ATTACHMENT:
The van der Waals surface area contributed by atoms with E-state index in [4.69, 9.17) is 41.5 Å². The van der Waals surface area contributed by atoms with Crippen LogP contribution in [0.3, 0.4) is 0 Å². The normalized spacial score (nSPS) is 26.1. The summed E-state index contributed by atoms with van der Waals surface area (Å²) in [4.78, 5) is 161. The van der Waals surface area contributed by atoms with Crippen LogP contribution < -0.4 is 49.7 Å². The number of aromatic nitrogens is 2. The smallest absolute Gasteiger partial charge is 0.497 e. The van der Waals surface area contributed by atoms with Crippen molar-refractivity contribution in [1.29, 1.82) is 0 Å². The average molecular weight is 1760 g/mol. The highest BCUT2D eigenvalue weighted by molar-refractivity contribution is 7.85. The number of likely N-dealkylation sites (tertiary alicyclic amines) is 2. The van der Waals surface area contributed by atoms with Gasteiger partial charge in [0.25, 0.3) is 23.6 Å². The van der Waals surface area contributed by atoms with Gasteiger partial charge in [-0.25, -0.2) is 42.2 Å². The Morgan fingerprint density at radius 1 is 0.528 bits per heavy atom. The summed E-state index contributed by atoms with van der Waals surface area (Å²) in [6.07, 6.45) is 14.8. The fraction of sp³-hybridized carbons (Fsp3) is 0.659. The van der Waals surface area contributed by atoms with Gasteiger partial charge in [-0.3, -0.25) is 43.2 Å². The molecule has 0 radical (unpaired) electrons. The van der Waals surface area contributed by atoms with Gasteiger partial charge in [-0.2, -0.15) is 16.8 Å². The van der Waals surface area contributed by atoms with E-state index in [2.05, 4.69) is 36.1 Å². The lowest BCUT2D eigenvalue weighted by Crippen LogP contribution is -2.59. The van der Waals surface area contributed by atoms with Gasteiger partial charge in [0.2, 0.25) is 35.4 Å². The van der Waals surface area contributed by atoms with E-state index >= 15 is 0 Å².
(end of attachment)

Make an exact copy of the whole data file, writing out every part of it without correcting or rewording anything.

The van der Waals surface area contributed by atoms with E-state index in [4.69, 9.17) is 41.5 Å². The van der Waals surface area contributed by atoms with Crippen LogP contribution in [0.3, 0.4) is 0 Å². The normalized spacial score (nSPS) is 26.1. The summed E-state index contributed by atoms with van der Waals surface area (Å²) in [4.78, 5) is 161. The van der Waals surface area contributed by atoms with Crippen LogP contribution < -0.4 is 49.7 Å². The number of aromatic nitrogens is 2. The smallest absolute Gasteiger partial charge is 0.497 e. The van der Waals surface area contributed by atoms with Crippen molar-refractivity contribution in [1.29, 1.82) is 0 Å². The average molecular weight is 1760 g/mol. The highest BCUT2D eigenvalue weighted by molar-refractivity contribution is 7.85. The number of likely N-dealkylation sites (tertiary alicyclic amines) is 2. The van der Waals surface area contributed by atoms with Gasteiger partial charge in [0.25, 0.3) is 23.6 Å². The van der Waals surface area contributed by atoms with Gasteiger partial charge in [-0.25, -0.2) is 42.2 Å². The Morgan fingerprint density at radius 1 is 0.528 bits per heavy atom. The summed E-state index contributed by atoms with van der Waals surface area (Å²) in [6.07, 6.45) is 14.8. The fraction of sp³-hybridized carbons (Fsp3) is 0.659. The van der Waals surface area contributed by atoms with Gasteiger partial charge in [-0.3, -0.25) is 43.2 Å². The molecule has 0 radical (unpaired) electrons. The van der Waals surface area contributed by atoms with Gasteiger partial charge in [-0.2, -0.15) is 16.8 Å². The van der Waals surface area contributed by atoms with E-state index in [2.05, 4.69) is 36.1 Å². The lowest BCUT2D eigenvalue weighted by Crippen LogP contribution is -2.59. The van der Waals surface area contributed by atoms with Gasteiger partial charge in [0.2, 0.25) is 35.4 Å². The van der Waals surface area contributed by atoms with E-state index >= 15 is 0 Å².